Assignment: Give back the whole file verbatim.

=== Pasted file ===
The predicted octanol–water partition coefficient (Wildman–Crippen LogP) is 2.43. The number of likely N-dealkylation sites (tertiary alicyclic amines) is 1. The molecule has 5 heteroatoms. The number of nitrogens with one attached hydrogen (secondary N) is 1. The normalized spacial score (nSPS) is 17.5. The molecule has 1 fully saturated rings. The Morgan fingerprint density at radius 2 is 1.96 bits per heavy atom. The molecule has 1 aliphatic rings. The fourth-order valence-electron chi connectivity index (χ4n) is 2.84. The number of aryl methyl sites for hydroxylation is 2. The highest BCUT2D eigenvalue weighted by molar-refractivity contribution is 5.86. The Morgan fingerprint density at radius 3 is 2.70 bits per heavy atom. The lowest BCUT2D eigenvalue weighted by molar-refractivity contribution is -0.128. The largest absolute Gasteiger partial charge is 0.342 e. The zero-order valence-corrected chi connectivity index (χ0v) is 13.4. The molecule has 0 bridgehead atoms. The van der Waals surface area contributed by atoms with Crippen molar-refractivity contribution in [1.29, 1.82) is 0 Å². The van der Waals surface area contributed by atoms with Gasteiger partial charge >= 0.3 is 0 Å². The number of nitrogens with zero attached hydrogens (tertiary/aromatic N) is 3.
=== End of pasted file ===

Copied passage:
The predicted octanol–water partition coefficient (Wildman–Crippen LogP) is 2.43. The number of likely N-dealkylation sites (tertiary alicyclic amines) is 1. The molecule has 5 heteroatoms. The number of nitrogens with one attached hydrogen (secondary N) is 1. The normalized spacial score (nSPS) is 17.5. The molecule has 1 fully saturated rings. The Morgan fingerprint density at radius 2 is 1.96 bits per heavy atom. The molecule has 1 aliphatic rings. The fourth-order valence-electron chi connectivity index (χ4n) is 2.84. The number of aryl methyl sites for hydroxylation is 2. The highest BCUT2D eigenvalue weighted by molar-refractivity contribution is 5.86. The Morgan fingerprint density at radius 3 is 2.70 bits per heavy atom. The lowest BCUT2D eigenvalue weighted by molar-refractivity contribution is -0.128. The largest absolute Gasteiger partial charge is 0.342 e. The zero-order valence-corrected chi connectivity index (χ0v) is 13.4. The molecule has 0 bridgehead atoms. The van der Waals surface area contributed by atoms with Crippen molar-refractivity contribution in [1.29, 1.82) is 0 Å². The van der Waals surface area contributed by atoms with Gasteiger partial charge >= 0.3 is 0 Å². The number of nitrogens with zero attached hydrogens (tertiary/aromatic N) is 3.